Now that the NCAA’s NIL era is here, the trading card hobby has a huge opportunity in college sports. Here’s how Panini can take advantage.
“The Hobby is going crazy babyyyyyyyy!”
–Dick Vitale, probably.
We’re less than a week away from the 2021-22 college basketball season and we can’t wait to have our first real season in what feels like decades. The students will be back and rowdy as ever. The teams will actually play full schedules. And just as importantly, student-athletes can now profit off their name, image, and likeness rights — a development that animates Panini’s pacts with OneTeam Partners and CLC (Collegiate Licensing Company).
Panini has made college-focused cards in the past through their Chronicles Draft Picks, Prizm Draft Picks, College Immaculate, and National Treasures products. Those products featured athletes hopeful to make the professional ranks in their respective collegiate uniforms. Cards in those sets also included veterans and Hall of Famers representing their universities. Why is this year different, you ask?
This marks the first year where Panini can feature current collegiate athletes that still retain amateur status. Their partnerships with OneTeam and CLC cover more than 200 schools. This means athletes will be able to be depicted wearing their respective schools’ official colors and branding, perhaps an underrated development in the NIL group licensing era.
At the moment, there aren’t any products on any public release calendar, but we have a few thoughts on how Panini’s college basketball cards can be a slam dunk in the hobby.
1. Segment Products by Conference
The NCAA is a huge landscape and no one wants to hunt a 500-plus-card checklist containing players from conferences they’ve never heard of. Panini should press this issue by segmenting their products based on conferences. Example: “NCAA Prizm SEC” or “ACC National Treasures.”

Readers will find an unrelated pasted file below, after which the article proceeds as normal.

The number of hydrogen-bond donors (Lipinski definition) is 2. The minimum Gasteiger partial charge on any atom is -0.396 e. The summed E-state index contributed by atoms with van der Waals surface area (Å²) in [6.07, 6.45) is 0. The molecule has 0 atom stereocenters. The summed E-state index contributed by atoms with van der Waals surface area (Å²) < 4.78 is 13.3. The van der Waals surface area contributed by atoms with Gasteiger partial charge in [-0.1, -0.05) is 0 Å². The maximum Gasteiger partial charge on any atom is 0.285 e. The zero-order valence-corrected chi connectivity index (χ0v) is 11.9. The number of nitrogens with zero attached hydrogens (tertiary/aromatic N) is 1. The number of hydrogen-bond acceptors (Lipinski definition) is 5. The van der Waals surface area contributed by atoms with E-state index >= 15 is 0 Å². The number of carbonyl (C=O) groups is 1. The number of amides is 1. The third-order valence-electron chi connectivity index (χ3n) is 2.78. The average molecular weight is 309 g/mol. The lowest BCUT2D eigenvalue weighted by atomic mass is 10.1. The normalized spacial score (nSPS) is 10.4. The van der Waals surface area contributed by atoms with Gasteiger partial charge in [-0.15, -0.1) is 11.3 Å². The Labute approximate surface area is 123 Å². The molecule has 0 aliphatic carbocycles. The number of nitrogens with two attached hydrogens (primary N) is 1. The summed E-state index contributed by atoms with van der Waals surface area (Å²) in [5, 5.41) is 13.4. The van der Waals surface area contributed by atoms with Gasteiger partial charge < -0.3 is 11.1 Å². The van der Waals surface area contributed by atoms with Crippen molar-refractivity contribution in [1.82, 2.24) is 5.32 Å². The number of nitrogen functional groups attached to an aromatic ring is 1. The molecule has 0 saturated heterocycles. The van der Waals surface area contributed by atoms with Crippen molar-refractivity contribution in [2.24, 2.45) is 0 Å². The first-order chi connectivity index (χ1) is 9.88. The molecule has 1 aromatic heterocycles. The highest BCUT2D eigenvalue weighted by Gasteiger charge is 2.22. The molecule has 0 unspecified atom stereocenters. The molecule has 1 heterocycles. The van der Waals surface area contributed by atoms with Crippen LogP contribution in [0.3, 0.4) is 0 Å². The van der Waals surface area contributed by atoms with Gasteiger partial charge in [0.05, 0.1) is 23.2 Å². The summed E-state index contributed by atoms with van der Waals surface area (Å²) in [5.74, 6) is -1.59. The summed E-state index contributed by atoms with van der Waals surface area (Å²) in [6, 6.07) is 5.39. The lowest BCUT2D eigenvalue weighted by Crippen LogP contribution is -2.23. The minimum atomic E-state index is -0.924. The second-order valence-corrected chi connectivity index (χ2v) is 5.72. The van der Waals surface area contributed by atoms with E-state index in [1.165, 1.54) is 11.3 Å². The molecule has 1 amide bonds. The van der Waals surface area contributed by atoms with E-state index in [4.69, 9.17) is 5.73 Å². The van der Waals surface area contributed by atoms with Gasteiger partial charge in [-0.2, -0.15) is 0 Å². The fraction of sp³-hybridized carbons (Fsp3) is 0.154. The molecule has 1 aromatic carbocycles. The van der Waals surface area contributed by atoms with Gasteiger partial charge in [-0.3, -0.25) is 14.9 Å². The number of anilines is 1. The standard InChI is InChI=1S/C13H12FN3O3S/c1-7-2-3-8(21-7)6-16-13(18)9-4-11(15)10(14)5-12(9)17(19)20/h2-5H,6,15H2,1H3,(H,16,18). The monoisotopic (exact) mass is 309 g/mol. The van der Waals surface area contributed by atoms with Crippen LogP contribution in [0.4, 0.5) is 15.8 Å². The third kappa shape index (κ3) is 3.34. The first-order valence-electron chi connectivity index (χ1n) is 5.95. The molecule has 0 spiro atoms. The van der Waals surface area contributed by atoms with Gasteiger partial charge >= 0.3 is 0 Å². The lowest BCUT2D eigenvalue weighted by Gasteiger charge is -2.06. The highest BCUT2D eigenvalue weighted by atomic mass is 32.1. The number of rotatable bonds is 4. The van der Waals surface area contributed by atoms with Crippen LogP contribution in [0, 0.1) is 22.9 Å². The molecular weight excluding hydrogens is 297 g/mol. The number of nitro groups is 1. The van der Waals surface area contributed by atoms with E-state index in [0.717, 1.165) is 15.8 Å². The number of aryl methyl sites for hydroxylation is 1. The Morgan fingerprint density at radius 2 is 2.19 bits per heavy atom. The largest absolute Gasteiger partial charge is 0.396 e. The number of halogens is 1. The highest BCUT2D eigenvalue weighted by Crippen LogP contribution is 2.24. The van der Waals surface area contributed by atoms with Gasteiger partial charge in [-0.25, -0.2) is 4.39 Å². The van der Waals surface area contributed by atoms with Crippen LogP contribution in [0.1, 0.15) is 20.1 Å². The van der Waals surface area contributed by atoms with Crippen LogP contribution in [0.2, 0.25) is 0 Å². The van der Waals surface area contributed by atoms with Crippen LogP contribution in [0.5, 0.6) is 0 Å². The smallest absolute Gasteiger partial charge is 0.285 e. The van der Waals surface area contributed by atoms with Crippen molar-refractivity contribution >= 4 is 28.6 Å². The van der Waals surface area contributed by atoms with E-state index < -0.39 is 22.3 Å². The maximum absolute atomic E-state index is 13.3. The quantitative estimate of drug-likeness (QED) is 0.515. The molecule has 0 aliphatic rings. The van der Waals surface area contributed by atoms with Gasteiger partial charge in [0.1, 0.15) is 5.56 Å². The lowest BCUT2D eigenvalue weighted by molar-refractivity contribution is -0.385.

That way, it’ll be easier for collectors to obtain players they’re interested in, rather than hunting a humongous checklist the size of Brutus the Buckeye’s head. It would also be easier for Panini to distribute to LCS that are in the products’ respective conferences, thus, building higher demand and not forcing an ACC collector to contact, say, a retailer in California.
2. Limit the Veteran Presence
Collegiate products have never gotten the respect they deserve in the hobby and the biggest reason why is that veterans who have long left college athletics keep reappearing. That dilutes the values and interests of those cards.
There’s a wealth of athletes to make cards for and fans of college hoops would love to have their favorite school’s starting lineup in PSA 10 slabs. If Panini were to bring back veterans, it should only limit them to joint autographs with current collegiate athletes. How sick would it be to own a dual Duke-patch auto of Zion Williamson and Paulo Banchero?
3. Distinguish Freshmen from Upperclassmen
Instead of “Rookie Shields,” Panini should introduce an insignia to distinguish freshmen from upperclassmen. This will help collectors hunt for highly sought-after athletes that just stepped foot on campus, especially in men’s college basketball, where one-and-dones are prevalent. This will also help build the collectivity of a player who transferred to another university.
Those who’ve transferred can have their own symbol or Panini can create a special insert or set dedicated to the transfer portal. Imagine Seth Curry wearing a jersey depicting Liberty on one side and Duke on the other.
4. Re-introduce Notable Coaches and Relics
In the past, there have been many sets that featured coaches and relics from NBA courts. Now would be a good time to reintroduce those cards. Having a piece of Cameron Indoor with a Coach K autograph would be one of the sickest cards to have. With schools constantly renovating and building new facilities, the hobby would love a chance to collect that piece of history.
Panini losing rights to the NBA and NFL was a major moment — but it was also the perfect justification to innovate and diversitfy. We can fully expect them to execute in other arenas, and while the worlds of soccer, pro wrestling, and mixed martial arts are promising, there may be no bigger growth area than college sports. And with NCAA basketball now just around the corner, exciting times are upon us in the hobby.